Olympus’ decision to put all its chips on the mirrorless market seems to be paying off, with the once-troubled company finally poised to register a profit next year after several quarters of losses.
The company expects to sell a million mirrorless models in the next fiscal year, which begins April 1, compared with the 660,000 units that were sold this year. The increase will help push Olympus to estimated operating profit of $68 million.
CEO Hiroyuki Sasa told Bloomberg that Olympus has a built-in advantage in the mirrorless market. “Ours are lighter, smaller and made with less parts, so we can do better with prices.”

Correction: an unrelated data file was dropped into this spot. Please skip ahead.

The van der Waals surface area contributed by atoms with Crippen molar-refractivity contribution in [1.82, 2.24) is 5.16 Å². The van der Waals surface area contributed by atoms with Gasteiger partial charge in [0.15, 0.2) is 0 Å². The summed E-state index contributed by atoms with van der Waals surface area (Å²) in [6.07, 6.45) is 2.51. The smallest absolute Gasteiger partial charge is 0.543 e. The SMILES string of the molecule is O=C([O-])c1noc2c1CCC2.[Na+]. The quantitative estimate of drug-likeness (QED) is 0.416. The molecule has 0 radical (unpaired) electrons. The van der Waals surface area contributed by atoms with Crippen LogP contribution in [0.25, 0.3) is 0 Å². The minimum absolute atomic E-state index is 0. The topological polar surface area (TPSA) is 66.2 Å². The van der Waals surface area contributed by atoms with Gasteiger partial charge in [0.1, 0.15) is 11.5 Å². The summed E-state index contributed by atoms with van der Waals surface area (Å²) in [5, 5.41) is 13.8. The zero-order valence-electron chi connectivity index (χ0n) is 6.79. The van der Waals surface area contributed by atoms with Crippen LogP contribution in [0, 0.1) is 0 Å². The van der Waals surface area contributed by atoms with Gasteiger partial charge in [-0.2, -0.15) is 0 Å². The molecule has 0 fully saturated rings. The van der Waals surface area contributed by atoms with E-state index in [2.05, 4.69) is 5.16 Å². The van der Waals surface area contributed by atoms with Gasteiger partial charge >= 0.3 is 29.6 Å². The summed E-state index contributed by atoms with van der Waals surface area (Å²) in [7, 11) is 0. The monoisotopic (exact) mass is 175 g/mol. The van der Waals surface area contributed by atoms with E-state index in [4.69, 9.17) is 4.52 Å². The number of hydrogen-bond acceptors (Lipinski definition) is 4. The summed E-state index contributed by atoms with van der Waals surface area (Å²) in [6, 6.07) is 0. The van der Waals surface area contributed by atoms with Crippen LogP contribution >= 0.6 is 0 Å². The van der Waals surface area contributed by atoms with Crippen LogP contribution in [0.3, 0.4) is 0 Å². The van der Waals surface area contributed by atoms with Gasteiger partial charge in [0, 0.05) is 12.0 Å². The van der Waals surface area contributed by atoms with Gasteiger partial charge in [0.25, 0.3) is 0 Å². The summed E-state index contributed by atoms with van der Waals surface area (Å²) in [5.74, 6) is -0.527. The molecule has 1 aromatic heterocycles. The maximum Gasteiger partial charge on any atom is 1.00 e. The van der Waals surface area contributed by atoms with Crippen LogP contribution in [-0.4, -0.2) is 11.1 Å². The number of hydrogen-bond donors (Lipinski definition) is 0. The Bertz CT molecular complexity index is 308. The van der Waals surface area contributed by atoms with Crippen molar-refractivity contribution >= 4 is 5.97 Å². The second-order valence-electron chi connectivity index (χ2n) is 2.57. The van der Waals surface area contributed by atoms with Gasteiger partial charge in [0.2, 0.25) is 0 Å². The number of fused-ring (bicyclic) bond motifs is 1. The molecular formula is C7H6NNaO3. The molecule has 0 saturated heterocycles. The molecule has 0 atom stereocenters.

Cameras only account for 14 percent of the company’s total revenue, but they’re an important driver of innovation in other sectors, such as medical imaging. They can also be a drain on profits, as the company discovered over the past year as it lost more than $200 million from sagging sales for its now drastically reduced lineup of point-and-shoots.
Olympus has been beaten up on several fronts lately, most infamously a $1.7 billion accounting fraud case that threatened top executives with jail time. A new partnership with Sony, however, and well-received mirrorless launches such as the E-M1, seem to be helping turn the venerable Japanese camera maker around.
Image credit: Olympus Sign at Hayou Emporium by Anonymous